By Author / Illustrator
Paperback / softback
A compelling, heartbreaking and hopeful book for fans of Eleanor Oliphant is Completely Fine, Jennifer Niven and Holly Jackson.
In the unremarkable town of Amberside, the unthinkable has happened: Terrorists have attacked a local festival. No one knows why, and no one knows who the attackers are, but that doesn't matter. What matters first is survival. And what matters after that is survival, too.
In this brilliantly written account of hope, humour and humanity, five ordinary teenagers are caught up in a truly extraordinary situation. It's a heart-pounding and gripping account of the fight for survival as the attackers prowl the festival grounds, told from multiple perspectives.
This is a book for anyone facing the barrage of bleak reports that fill our newsfeeds and for anyone who needs to see that behind the hate that makes the headlines, there is always love.
The events in This Can Never Not Be Real take place over the space of a few hours, creating a very intense experience for the reader. There are just two locations, the garden and inside the mansion. It all happens at night, which brings the sanctuary of darkness for the young people caught up in the attack, but also creates the problem of remaining concealed whilst trying to alert the authorities, family and friends, or using the light of a phone as guidance in the unfamiliar terrain.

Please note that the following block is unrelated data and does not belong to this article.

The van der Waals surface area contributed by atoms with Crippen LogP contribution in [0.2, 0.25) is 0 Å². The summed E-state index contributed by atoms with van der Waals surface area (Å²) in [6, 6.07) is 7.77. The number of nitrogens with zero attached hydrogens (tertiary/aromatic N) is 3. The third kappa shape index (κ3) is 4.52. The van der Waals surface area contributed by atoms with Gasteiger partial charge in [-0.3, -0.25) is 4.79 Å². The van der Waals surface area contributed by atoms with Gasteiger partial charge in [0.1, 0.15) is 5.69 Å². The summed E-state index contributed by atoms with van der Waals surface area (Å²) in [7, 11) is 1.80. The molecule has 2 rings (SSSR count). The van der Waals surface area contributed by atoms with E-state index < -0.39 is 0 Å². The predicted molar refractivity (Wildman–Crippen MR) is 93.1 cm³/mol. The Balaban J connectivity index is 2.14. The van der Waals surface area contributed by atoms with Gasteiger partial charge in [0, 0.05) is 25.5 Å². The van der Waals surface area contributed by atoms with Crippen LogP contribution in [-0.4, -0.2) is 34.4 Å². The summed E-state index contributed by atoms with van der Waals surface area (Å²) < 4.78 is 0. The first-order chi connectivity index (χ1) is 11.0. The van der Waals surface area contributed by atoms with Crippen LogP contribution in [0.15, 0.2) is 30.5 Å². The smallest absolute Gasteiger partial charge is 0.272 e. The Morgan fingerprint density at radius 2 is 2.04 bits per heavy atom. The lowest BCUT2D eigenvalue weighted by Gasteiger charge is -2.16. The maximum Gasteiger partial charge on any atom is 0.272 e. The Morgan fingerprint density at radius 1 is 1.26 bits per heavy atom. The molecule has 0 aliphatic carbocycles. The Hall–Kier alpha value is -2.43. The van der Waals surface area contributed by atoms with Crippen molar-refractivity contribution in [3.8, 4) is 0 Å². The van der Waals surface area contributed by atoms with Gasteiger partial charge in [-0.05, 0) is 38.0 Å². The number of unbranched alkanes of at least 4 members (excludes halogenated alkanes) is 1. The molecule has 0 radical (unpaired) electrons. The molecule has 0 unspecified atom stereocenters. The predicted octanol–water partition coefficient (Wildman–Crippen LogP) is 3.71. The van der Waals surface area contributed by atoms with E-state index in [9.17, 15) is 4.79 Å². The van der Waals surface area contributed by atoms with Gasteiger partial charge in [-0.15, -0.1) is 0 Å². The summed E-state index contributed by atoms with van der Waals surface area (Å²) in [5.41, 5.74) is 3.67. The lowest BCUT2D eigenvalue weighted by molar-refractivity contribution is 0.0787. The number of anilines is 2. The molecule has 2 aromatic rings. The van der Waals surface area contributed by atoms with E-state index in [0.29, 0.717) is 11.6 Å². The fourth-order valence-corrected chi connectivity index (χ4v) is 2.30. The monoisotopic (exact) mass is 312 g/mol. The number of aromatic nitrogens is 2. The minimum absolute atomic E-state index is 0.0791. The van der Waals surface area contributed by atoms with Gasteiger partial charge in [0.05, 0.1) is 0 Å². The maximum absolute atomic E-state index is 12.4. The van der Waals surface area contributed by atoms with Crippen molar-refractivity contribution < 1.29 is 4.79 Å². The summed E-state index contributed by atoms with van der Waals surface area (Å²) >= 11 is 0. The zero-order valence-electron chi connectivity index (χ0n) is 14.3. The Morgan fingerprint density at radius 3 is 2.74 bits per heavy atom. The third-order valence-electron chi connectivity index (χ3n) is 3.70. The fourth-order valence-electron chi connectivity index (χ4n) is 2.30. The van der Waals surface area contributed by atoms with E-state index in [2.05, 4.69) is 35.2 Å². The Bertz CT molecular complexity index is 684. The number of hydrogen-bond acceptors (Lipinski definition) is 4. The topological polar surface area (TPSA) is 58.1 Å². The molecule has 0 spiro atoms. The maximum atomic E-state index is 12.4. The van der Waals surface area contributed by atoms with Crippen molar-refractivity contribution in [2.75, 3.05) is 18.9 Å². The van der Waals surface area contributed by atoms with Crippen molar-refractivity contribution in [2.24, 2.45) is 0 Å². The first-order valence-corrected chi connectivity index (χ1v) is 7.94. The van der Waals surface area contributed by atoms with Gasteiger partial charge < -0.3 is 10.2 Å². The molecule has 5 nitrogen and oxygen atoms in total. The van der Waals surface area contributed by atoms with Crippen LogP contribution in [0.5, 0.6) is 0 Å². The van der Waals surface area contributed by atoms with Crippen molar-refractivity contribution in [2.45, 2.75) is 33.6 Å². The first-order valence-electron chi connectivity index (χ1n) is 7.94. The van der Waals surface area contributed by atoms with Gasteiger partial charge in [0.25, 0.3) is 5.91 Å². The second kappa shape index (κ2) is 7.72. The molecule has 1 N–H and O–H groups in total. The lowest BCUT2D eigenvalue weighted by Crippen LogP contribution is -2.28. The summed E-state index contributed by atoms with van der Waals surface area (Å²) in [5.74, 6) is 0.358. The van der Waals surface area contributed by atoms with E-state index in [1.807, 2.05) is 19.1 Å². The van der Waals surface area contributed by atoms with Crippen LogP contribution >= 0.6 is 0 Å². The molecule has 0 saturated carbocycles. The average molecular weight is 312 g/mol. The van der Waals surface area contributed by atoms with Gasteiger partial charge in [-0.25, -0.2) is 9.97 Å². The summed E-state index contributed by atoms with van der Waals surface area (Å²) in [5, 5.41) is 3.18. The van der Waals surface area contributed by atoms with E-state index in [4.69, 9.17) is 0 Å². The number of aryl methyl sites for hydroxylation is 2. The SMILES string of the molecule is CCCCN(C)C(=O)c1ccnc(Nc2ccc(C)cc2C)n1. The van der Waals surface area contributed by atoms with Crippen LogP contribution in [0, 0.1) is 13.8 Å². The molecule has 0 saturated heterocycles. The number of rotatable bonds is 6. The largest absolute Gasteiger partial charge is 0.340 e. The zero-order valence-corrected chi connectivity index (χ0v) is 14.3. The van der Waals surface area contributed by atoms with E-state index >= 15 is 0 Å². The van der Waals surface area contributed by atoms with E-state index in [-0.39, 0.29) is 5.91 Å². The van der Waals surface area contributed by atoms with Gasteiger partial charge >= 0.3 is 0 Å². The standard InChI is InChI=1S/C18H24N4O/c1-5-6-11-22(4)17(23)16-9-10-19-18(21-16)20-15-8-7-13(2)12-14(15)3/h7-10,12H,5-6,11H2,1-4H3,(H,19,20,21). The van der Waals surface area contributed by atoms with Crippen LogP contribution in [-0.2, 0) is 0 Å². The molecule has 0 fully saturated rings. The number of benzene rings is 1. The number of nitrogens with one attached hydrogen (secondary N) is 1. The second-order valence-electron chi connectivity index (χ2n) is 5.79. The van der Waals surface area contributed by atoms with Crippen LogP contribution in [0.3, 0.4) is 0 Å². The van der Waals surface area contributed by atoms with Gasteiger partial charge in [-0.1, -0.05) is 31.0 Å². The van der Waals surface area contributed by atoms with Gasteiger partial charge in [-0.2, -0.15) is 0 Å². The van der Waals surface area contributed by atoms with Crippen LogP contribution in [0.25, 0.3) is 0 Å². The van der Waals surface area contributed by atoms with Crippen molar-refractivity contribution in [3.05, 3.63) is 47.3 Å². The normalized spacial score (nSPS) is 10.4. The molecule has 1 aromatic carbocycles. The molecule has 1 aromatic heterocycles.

The story unfolds through the narration of eyewitness accounts given by survivors. Although we learn this at the outset, knowing that the particular teens narrating the story ultimately survive was not a plot spoiler, nor did it decrease the tension throughout the book. In fact, it added to the intrigue of how did these protagonists make it through to the point of rescue?
There are four main voices that describe the unfolding story. The voices do not have a chapter each, but paragraphs following each other, sometimes threads of the same storyline, sometimes moving the setting. Initially, I found this difficult to focus on and had to go back to check which character was with whom, so I could pick up their story thread. I would recommend sticking with it, as it gets easier to do the further into the book you read. The story arc settles into itself after the initial confusion of the attack has been established by author Sera Milano and her characters assess the reality of their situation; their new primary objective is to survive.
Milano creates tension throughout, as the night progresses and the desperate teens need to make, literally, life and death decisions. The reality is that not everyone behaves altruistically, bonds are forged, sacrifices are made, courage tested and assessments of what is important are realized. Due to the nature of the plot, it is a book with frequent scenes of bloodshed and violence but I felt these were not gratuitous. It was in context.
The final chapters were a welcome relief from the main body of the story, lifting the reader's emotions. The decision not to give a platform or backstory to the attackers relegates them to a place of insignificance; the story is about the human ability to survive a terrifying ordeal, from whatever source the terror arises. This Can Never Not Be Real is on the shortlist for the Southern Schools Book Award. Suitable for Y9+.
352 pages / Reviewed by Jan Blagden
Suggested Reading Age 14+